traditional notions of fair play and substantial justice. The
Sheriff's Department's sole involvement in the events that
underlie this suit was its execution of the California judgment
on plaintiff's property in the State of Hawaii. There are no
allegations that anyone from the Sheriff's Department traveled to
California, conducted any activities in California, seized
property in California, or in any way purposefully directed its
activities to California. Further, the Sheriff's Department
played no role in plaintiff's California law suit. Plaintiff's
opposition only bolsters the Sheriff's Department's assertion
that its actions were confined to the State of Hawaii. See Opp.
at 6. ("[T]he State of Hawaii . . .: (1) Illegally seized his
property [in Hawaii] . . .; (2) Illegally destroyed his business
and lease agreements with the State of Hawaii . . .; and (6)
Conducted a corrupt sheriffs auction [in Hawaii]."). Accordingly,
plaintiff fails to establish that the Hawaii Sheriff's Department
purposefully directed its activities towards California. Thus,
because the Court does not have personal jurisdiction over the
Hawaii Sheriff's Department, the Sheriff's Department's motion to
dismiss the complaint for lack of personal jurisdiction is hereby
3. Judicial Immunity
Plaintiff sues the Honorable Ronald Ibarra, in his official
capacity, for damages under 42 U.S.C. § 1983, 18 U.S.C. § 1964,
and the Servicemembers Civil Relief Act. Judges are absolutely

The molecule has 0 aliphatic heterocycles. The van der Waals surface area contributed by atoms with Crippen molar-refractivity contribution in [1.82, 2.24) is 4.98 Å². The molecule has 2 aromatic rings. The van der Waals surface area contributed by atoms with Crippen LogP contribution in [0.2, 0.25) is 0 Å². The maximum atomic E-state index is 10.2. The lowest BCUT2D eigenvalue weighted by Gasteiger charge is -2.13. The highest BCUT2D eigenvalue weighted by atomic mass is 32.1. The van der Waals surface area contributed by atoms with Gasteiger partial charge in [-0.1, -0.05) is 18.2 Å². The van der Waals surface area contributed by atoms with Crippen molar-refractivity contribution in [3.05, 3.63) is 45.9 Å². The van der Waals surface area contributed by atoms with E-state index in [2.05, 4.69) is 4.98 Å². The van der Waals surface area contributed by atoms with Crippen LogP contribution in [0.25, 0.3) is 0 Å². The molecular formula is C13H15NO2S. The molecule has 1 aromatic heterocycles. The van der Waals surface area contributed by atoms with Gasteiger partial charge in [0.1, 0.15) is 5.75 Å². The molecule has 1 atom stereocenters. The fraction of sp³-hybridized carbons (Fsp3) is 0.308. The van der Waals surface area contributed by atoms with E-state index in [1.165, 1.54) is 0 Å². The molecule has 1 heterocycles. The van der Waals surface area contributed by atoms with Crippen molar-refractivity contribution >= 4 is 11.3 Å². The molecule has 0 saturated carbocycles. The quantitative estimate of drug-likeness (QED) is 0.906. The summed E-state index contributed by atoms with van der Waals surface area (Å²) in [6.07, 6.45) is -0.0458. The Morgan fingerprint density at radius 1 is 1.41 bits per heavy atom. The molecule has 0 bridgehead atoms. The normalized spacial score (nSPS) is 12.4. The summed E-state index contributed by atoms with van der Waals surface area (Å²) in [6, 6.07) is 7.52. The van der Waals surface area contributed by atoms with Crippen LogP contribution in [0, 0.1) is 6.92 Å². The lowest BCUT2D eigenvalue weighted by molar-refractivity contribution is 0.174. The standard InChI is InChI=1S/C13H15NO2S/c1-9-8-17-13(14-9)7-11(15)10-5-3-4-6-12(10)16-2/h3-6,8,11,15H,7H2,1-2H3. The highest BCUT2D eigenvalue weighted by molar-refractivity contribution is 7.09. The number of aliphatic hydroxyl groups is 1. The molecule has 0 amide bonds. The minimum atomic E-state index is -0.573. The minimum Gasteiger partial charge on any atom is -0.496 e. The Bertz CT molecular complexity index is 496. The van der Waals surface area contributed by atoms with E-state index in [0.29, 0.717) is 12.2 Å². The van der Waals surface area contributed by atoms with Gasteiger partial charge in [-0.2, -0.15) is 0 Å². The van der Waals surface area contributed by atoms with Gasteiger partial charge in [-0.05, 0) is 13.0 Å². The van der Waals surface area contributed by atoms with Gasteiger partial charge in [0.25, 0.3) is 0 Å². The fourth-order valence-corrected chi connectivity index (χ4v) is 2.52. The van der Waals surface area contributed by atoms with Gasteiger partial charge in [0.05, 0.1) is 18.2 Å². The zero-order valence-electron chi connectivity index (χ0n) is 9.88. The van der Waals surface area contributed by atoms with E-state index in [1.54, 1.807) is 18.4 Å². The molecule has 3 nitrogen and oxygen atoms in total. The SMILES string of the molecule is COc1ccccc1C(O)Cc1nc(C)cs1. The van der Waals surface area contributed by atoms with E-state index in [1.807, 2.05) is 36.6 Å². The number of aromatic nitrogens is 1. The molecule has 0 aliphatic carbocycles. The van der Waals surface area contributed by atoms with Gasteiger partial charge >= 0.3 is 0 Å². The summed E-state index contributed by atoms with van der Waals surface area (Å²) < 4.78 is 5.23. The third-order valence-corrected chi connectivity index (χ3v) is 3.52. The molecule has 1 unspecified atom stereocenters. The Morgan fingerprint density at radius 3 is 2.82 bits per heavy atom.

immune against an action for damages for acts performed in their
judicial capacities, "even when such acts are . . . alleged to
have been done maliciously or corruptly." Stump v. Sparkman,
435 U.S. 349, 356 (1978) (citation omitted). Judge Ibarra is
absolutely immune notwithstanding plaintiff's allegations of
fraud and racketeering. Plaintiff has failed to allege any facts
in support of his claim that Judge Ibarra and the other
defendants conspired against him. "Mere conclusory allegations of
conspiracy cannot, absent reference to material facts, state a
substantial claim of federal conspiracy." Brinkmann v. Johnston, 793 F.2d 111, 113
(5th Cir. 1986) (citation omitted). Thus, plaintiff fails to
state a claim upon which relief can be granted against the
Honorable Ronald Ibarra.
For the foregoing reasons, defendants motion to dismiss the
complaint is hereby GRANTED. Plaintiff's claims against the
State of Hawaii and the Honorable Ronald Ibarra are dismissed
with prejudice.*fn4 Plaintiff's claims against the Hawaii
Sheriff's Department are dismissed without prejudice.*fn5
IT IS SO ORDERED.
© 1992-2005 VersusLaw Inc.